"The echoes of those voices [are still heard], voices that were first fused on the slave ships. Africans from various parts of the continent, not speaking the same language, all they could do was moan together. All they could do was groan together. All they could do was shed silent tears together. Wrestled in the wary lament but never allowed misery to have the last word."

However, West pointed out what he called a "great paradox."

"How [could] people of African descent could go through all of this dehumanization, oppression, degradation [by Americans] and still want to make America better? That's a deep question."

Self¡respect and Younger Generations

Self¡respect is another topic that West stressed as fundamental in recognizing black heritage.

"Look back at the history of black neighborhoods, black churches, black families ¡ how do you fuse them in such a way that you can transmit and bequeath to the younger generations self respect?" West asked.

He also stressed the difference between material possessions and self respect.

"You can have self¡respect and have material possessions and you can have material possessions and still not respect yourself. You can lack material possessions and have self¡respect or you can lack material possessions and have no self¡respect. Part of the problem for younger generations today is we need a renaissance of self¡respect upon young folk because the level of self¡disrespect, of self¡violation, of self¡destruction is raging."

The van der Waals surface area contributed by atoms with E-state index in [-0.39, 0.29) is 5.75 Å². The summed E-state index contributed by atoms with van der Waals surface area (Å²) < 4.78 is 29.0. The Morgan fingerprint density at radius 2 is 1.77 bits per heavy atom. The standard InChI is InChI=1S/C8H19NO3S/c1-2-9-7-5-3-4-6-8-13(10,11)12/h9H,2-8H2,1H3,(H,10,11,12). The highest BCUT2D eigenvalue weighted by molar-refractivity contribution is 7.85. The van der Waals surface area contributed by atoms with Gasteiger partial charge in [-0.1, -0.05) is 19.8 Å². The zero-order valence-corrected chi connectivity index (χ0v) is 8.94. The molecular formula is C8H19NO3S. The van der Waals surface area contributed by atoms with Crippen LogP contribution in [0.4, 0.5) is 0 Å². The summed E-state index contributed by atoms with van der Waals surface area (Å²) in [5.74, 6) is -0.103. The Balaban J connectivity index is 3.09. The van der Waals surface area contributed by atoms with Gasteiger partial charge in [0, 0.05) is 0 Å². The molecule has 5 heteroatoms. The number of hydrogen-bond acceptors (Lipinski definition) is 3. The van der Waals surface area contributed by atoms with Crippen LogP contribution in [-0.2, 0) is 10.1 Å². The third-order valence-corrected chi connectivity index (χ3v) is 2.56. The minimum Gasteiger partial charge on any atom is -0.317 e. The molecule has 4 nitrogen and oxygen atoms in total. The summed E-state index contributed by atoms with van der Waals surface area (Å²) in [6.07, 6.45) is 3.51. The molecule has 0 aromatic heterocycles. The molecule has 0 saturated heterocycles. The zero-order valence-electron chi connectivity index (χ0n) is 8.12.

Further illustrating the idea of struggle and responsibility dealing with self, West described some threats blacks have had to deal with and the maturity that comes in dealing with them.

"The black folk have had to deal with the threat of slavery, which is social death. No legal status. Marriages have no status and have had to deal with no social standing. No public status, only a commodity, like property. The threat of social death. Slavery. Jim Crow, civic death. The Supreme Court made it very clear, black people have no rights and white folk need respect. You're civically dead. You can't vote. You can't be part of the jury. Part of the history of black heritage are on intimate terms with death. Spiritual death. Self¡hatred. Self¡loathing. Self¡doubting. Psychic death. And yet somehow, foremothers and forefathers were able to forge a tradition of struggle in the face of death. That cuts against the grain. But that's a sign of maturity for any human being in any of their individual, social and political situations. You can't run. You have to face it."